Fellow writers may appreciate the incredible amount of angst involved in trying to write about this highly technical subject in a way that conveys how exciting and powerful it really is without boring the stuffing out of all the non-geeks. Performance management, simply put, is the single greatest tool I can think of to drive tangible, measurable performance improvement in your company that results in more revenue and more profit. All the time. Every time. The problem is that it’s not particularly sexy, or magical. It’s just the thorough application of six behavioral science-based interventions. I write about it because it’s my passion to share this with small and medium sized businesses, to give them a strategic advantage in the marketplace. But it’s a constant internal geek/entertainer struggle, and the struggle is real!
In my last article we talked about targeting and about purpose. The geek in me loves targeting, because that’s where we get to dissect your company down to the gnat’s behind and figure out exactly which behaviors will drive your success. The coach in me sees the value, but would much rather talk about purpose. The purpose of your company is your ‘why’, and will keep you excited about it even after that strange letdown that occurs when goals are achieved. And they will be achieved.
The great thing about this performance management system is that it always works. The bad thing is that it works even if you’re ‘managing’ the wrong thing. The very first step, identifying your critical behaviors, is done by working through, together, the processes and workflow of your company until we’re all confident we’ve hit on the critical behaviors.
One of my business mentors always said that if 51% percent of your decisions are good ones, then you’re doing well. So there is at least the possibility that the behaviors or accomplishments in the targeting phase are not the ones that actually drive your success. Hold on to this scary thought, because it’s coming up later (and don’t worry, it’s not as bad as you think, just something to be aware of).
The next steps are task clarification and tracking. In laymen’s terms, that means explaining to your employees what, why and how to do the tasks you’ve targeted, and then figuring out a way to measure those tasks to make sure they’re occurring.
So to recap the process; you figure out what the most important behaviors are, you explain all this to your employees, and then you start measuring these behaviors. In a perfect world, we’d collect baseline data and do a whole ABA thing (which I’ll explain if you’re interested…just email me). I’ve rarely seen this happen in organizations for two reasons. First, once companies see improvements, they’re reluctant to do something out of scientific interest to see if the improvements go away! Second, some of the interventions just can’t be taken away. You can’t take away the information employees receive in the task clarification.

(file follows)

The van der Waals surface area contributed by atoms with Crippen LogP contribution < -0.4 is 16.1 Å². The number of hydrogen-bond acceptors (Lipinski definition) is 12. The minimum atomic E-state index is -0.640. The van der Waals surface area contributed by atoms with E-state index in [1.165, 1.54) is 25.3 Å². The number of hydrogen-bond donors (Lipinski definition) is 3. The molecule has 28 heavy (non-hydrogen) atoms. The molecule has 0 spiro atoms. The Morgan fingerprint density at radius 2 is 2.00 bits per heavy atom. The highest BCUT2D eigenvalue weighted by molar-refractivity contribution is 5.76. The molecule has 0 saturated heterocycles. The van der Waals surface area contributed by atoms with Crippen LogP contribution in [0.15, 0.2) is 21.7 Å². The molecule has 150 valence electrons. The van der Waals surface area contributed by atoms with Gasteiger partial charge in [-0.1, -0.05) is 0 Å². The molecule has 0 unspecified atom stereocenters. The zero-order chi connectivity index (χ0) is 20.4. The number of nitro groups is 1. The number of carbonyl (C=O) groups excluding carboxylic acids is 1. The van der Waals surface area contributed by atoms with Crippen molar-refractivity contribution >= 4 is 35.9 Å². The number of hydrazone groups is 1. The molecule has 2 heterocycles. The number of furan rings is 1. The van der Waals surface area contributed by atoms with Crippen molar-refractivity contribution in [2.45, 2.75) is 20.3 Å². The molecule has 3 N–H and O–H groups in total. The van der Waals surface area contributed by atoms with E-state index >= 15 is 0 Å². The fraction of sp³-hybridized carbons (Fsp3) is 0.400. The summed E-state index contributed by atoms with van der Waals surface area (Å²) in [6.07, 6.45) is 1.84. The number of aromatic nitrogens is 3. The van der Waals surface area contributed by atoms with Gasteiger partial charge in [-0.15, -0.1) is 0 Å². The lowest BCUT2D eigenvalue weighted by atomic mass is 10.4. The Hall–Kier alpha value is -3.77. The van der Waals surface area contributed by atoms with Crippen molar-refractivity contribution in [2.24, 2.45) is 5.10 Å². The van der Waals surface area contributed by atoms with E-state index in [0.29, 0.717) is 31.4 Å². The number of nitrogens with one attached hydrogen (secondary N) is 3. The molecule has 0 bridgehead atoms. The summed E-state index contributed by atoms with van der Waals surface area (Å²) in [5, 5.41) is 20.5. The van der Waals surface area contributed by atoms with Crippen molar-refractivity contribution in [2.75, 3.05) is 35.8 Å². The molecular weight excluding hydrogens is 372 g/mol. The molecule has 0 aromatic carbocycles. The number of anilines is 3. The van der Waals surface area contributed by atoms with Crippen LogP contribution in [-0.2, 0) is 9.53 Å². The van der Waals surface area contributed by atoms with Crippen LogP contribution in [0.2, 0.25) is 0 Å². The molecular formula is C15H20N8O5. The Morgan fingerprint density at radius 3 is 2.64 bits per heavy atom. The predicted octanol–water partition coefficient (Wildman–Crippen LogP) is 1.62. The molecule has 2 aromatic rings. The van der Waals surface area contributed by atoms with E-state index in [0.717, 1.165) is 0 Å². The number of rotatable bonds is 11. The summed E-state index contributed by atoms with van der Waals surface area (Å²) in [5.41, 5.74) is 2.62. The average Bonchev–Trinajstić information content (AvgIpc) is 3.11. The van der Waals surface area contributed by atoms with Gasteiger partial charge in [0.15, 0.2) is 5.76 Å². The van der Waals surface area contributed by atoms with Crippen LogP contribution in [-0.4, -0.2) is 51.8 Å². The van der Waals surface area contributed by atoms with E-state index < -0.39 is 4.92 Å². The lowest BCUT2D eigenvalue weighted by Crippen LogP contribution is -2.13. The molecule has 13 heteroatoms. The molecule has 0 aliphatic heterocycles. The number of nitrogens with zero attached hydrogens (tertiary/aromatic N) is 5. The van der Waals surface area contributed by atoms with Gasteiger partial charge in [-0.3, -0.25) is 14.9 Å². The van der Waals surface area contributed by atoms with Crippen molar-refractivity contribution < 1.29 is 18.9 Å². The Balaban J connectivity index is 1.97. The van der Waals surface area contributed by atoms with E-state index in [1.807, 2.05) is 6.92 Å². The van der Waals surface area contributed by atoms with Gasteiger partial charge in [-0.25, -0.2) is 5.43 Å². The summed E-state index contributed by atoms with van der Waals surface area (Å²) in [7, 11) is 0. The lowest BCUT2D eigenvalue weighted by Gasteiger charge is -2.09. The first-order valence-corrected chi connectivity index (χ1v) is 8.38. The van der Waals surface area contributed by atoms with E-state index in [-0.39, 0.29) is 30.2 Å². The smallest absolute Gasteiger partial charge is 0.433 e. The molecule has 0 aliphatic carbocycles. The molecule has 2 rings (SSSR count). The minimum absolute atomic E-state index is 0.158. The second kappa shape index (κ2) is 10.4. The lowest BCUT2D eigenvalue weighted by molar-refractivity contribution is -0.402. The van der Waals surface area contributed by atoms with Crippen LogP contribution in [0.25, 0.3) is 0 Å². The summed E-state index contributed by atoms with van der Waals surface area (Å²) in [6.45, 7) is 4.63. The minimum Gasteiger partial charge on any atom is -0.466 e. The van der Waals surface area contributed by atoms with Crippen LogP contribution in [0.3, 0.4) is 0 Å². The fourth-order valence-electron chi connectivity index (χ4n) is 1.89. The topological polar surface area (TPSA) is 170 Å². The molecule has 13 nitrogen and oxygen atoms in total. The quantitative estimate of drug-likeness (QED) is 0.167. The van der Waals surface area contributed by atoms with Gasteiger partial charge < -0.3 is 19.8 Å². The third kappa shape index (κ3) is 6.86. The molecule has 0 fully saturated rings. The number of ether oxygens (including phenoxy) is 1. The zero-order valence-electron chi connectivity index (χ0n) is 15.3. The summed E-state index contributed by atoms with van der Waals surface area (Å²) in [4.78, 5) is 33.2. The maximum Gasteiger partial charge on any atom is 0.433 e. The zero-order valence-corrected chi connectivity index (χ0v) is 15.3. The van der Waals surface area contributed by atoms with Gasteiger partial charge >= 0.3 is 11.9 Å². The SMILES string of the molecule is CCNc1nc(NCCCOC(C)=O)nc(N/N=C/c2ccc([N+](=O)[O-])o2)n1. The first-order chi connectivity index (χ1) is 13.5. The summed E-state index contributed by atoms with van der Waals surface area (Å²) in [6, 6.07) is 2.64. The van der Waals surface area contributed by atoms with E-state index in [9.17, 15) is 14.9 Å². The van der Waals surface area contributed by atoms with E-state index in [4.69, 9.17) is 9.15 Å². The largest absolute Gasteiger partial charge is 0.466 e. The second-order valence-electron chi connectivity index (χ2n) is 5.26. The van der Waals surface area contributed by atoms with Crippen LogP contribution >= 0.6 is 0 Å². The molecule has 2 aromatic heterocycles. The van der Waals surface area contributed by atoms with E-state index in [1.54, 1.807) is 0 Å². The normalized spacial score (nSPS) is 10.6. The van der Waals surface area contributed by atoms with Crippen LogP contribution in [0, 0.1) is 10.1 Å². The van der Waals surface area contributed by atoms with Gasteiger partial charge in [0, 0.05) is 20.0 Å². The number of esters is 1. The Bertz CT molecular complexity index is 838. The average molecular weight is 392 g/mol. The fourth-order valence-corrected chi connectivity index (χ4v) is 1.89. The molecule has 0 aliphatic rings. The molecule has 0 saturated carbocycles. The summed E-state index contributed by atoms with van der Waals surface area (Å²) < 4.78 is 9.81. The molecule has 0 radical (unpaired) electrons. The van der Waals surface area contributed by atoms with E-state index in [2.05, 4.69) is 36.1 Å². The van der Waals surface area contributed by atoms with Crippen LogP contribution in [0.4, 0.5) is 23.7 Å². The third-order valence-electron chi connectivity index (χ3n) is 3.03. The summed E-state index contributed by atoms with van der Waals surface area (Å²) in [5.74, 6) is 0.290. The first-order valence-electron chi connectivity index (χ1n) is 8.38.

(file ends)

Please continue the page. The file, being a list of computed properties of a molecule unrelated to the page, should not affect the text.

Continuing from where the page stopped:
Task clarification and tracking WILL increase the behaviors you’ve targeted. But what if we picked the wrong behaviors to measure? For example, perhaps we want to even out a revenue stream that is too unpredictable. Maybe during targeting we identify that they problem is the customers we’re going after, and decide we need to pursue clients in Industry X to avoid the fluctuations. We go through the sales process and decide to track initial meetings with clients in the new demographic.
After explaining this, and tracking the meetings (and conducting random, unpredictable cross checks to ensure the meetings are actually taking place), after about six weeks we see a definite increase in these initial meetings. It’s working! Depending on the length of the sales cycle, we find out that we’re proposing and closing more of these clients. Great! But is the revenue really evening out? That’s why you’re doing this, after all. If you are seeing results, fantastic! Mission accomplished and now let’s make sure your operations team is doing all the right things to keep up with your sales demands.
On the other hand, if you’re getting significant improvement across the board in calls, closed sales and revenue in industry X but it’s just as cyclical as before, we might need to dive back in and see if we can even out the revenue, or if it would take you too far away from your core competence and you are better served figuring out how to manage to the fluctuations. In any event, measure the calls, measure the closed sales, AND measure the outcomes. That will allow you to course correct as necessary.
The benefits of embarking on this far outweigh any costs, even including the risk of targeting the wrong thing. A properly executed performance management project has far reaching benefits to your company and more than pays for itself with the financial improvements you’ll reap. Are you interested in trying out this powerful technology in your own department? I’d love to chat with you. We have a variety of options for small and medium organizations to take advantage of this powerful tool.
If you’re eager to get started, click here to get a free targeting tool so you can begin to identify the mission-critical behaviors in your company.
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Carrie Maldonado is the founder of Today’s Leadership Solutions, a Seattle-based consulting firm providing comprehensive organizational development solutions for companies who are growing and who truly value their people. With certified Executive Coaches, Organizational Behavior Management (OBM) practitioners, SPHR-certified HR professionals, and Organizational Development Specialists, Carrie’s team brings a unique perspective and a cross-functional approach to providing workplace solutions that work. Carrie can be reached for consultation at firstname.lastname@example.org